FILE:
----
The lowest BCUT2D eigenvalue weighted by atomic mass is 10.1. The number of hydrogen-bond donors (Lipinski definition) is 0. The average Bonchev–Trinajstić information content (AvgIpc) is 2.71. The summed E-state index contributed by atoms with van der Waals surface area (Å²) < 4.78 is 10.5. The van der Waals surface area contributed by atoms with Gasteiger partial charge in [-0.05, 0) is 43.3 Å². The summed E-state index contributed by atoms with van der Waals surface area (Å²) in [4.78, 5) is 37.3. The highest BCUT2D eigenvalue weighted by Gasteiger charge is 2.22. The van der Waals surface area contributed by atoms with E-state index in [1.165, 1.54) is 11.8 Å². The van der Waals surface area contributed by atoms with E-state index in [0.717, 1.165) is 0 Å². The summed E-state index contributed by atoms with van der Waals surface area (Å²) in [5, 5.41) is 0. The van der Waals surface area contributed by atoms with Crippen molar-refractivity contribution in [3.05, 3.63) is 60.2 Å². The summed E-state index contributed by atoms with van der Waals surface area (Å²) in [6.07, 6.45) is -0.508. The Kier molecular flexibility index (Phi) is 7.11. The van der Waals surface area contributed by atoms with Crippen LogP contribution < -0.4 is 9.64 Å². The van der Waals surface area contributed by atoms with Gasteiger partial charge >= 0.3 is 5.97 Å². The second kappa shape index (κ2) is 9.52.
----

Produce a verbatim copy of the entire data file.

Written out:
The lowest BCUT2D eigenvalue weighted by atomic mass is 10.1. The number of hydrogen-bond donors (Lipinski definition) is 0. The average Bonchev–Trinajstić information content (AvgIpc) is 2.71. The summed E-state index contributed by atoms with van der Waals surface area (Å²) < 4.78 is 10.5. The van der Waals surface area contributed by atoms with Gasteiger partial charge in [-0.05, 0) is 43.3 Å². The summed E-state index contributed by atoms with van der Waals surface area (Å²) in [4.78, 5) is 37.3. The highest BCUT2D eigenvalue weighted by Gasteiger charge is 2.22. The van der Waals surface area contributed by atoms with E-state index in [1.165, 1.54) is 11.8 Å². The van der Waals surface area contributed by atoms with E-state index in [0.717, 1.165) is 0 Å². The summed E-state index contributed by atoms with van der Waals surface area (Å²) in [5, 5.41) is 0. The van der Waals surface area contributed by atoms with Crippen molar-refractivity contribution in [3.05, 3.63) is 60.2 Å². The summed E-state index contributed by atoms with van der Waals surface area (Å²) in [6.07, 6.45) is -0.508. The Kier molecular flexibility index (Phi) is 7.11. The van der Waals surface area contributed by atoms with Crippen LogP contribution < -0.4 is 9.64 Å². The van der Waals surface area contributed by atoms with Gasteiger partial charge >= 0.3 is 5.97 Å². The second kappa shape index (κ2) is 9.52.